23. "God cautions us in Isaiah 55:9 that his ways are not ours and his thoughts are higher than our thoughts (undoubtedly one of the grander understatements).God is warning us that he is not logical and that believing him to be logical will lead to all kinds of disappointment.Logic has been defined as 'the science or history of the human mind, as it traces the progress of our knowledge from our first conceptions through their different combinations, and the numerous deductions that result from comparing them with one another.'Doesn't sound much like God. Yet, we so often strain our relatively minuscule brains to conceive, combine, compare, and deduce. Then we fault God when his conclusions disagree.The repetition of this useless exercise leads to a form of insanity which ultimately manifests in denial of the existence of such an illogical God."
Author: Ron Brackin
24. "And yet it fills me with wonder, that, in almost all countries, the most ancient poets are considered as the best: whether it be that every other kind of knowledge is an acquisition gradually attained, and poetry is a gift conferred at once; or that the first poetry of every nation surprised them as a novelty, and retained the credit by consent which it received by accident at first; or whether, as the province of poetry is to describe Nature and Passion, which are always the same, the first writers took possession of the most striking objects for description, and the most probable occurrences for fiction, and left nothing to those that followed them, but transcription of the same events, and new combinations of the same images. Whatever be the reason, it is commonly observed that the early writers are in possession of nature, and their followers of art: that the first excel in strength and innovation, and the latter in elegance and refinement."
Author: Samuel Johnson
25. "India has indeed a great and free future before her, in which she can make her special contribution to the well-being of mankind. The first and indispensable part of that contribution is to work with the United Nations for the defeat of fascism and of brutal aggression."
Author: Stafford Cripps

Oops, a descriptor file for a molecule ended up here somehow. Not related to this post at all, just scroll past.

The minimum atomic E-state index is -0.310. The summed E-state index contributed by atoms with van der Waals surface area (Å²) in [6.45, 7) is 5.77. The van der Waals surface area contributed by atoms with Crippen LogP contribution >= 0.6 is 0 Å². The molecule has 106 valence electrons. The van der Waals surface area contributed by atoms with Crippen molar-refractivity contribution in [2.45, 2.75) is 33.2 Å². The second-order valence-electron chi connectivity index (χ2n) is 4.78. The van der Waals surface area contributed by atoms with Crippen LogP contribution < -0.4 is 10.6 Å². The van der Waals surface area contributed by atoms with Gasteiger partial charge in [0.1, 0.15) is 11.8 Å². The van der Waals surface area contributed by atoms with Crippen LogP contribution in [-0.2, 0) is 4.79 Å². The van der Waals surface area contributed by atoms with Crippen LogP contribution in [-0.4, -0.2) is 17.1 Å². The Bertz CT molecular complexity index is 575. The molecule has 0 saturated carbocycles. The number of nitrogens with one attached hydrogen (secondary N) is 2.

26. "Save your explanations, I got some questions for you first and you'd better answer them!' [slurred Hellian.] 'With what?' [Banaschar] sneered. 'Explanations?' 'No. Answers. There's a difference-' 'Really? How? What difference?' 'Explanations are what people use when they need to lie. Y'can always tell those,'cause those don't explain nothing and then they look at you like they just cleared things up when really they did the opposite and they know it and you know it and they know you know and you know they know that you know and they know you and you know them and maybe you go out for a pitcher later but who picks up the tab? That's what I want to know.' 'Right, and answers?' 'Answers is what I get when I ask questions. Answers is when you got no choice. I ask, you tell. I ask again, you tell some more. Then I break your fingers, 'cause I don't like what you're telling me, because those answers don't explain nothing!"
Author: Steven Erikson
27. "...what I appear, a sick and poor man, is not the worst of me. I am in a chaos of principles--groping in the dark--acting by instinct and not after example. Eight or nine years ago when I came here first, I had a neat stock of fixed opinions, but they dropped away one by one; and the further I get the less sure I am. I doubt if I have anything more for my present rule of life than following inclinations which do me and nobody else any harm, and actually give pleasure to those I love best."
Author: Thomas Hardy
28. "..we have become wealthy, and wealth is the prelude to art. In every country where centuries of physical effort have accumulated the means for luxury and leisure, culture has followed as naturally as vegetation grows in a rich and watered soil. To have become wealthy was the first necessity; a people too must live before it can philosophize. No doubt we have grown faster than nations usually have grown; and the disorder of our souls is due to the rapidity of our development. We are like youths disturbed and unbalanced, for a time, by the sudden growth and experiences of puberty. But soon our maturity will come; our minds will catch up with our bodies, our culture with our possessions. Perhaps there are greater souls than Shakespeare's, and greater minds than Plato's, waiting to be born. When we have learned to reverence liberty as well as wealth, we too shall have our Renaissance."
Author: Will Durant
29. "In Darwin's time no serious attempt had been made to examine the manifestations of variability. A vast assemblage of miscellaneous facts could formerly be adduced as seemingly comparable illustrations of the phenomenon "Variation." Time has shown this mass of evidence to be capable of analysis. When first promulgated it produced the impression that variability was a phenomenon generally distributed amongst living things in such a way that the specific divisions must be arbitrary. When this variability is sorted out, and is seen to be in part a result of hybridisation, in part a consequence of the persistence of hybrids by parthenogenetic reproduction, a polymorphism due to the continued presence of individuals representing various combinations of Mendelian allelomorphs, partly also the transient effect of alteration in external circumstances, we see how cautious we must be in drawing inferences as to the indefiniteness of specific limits from a bare knowledge that intermediates exist."
Author: William Bateson

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There are times in my life when I just want to be by myself."
Author: Aaliyah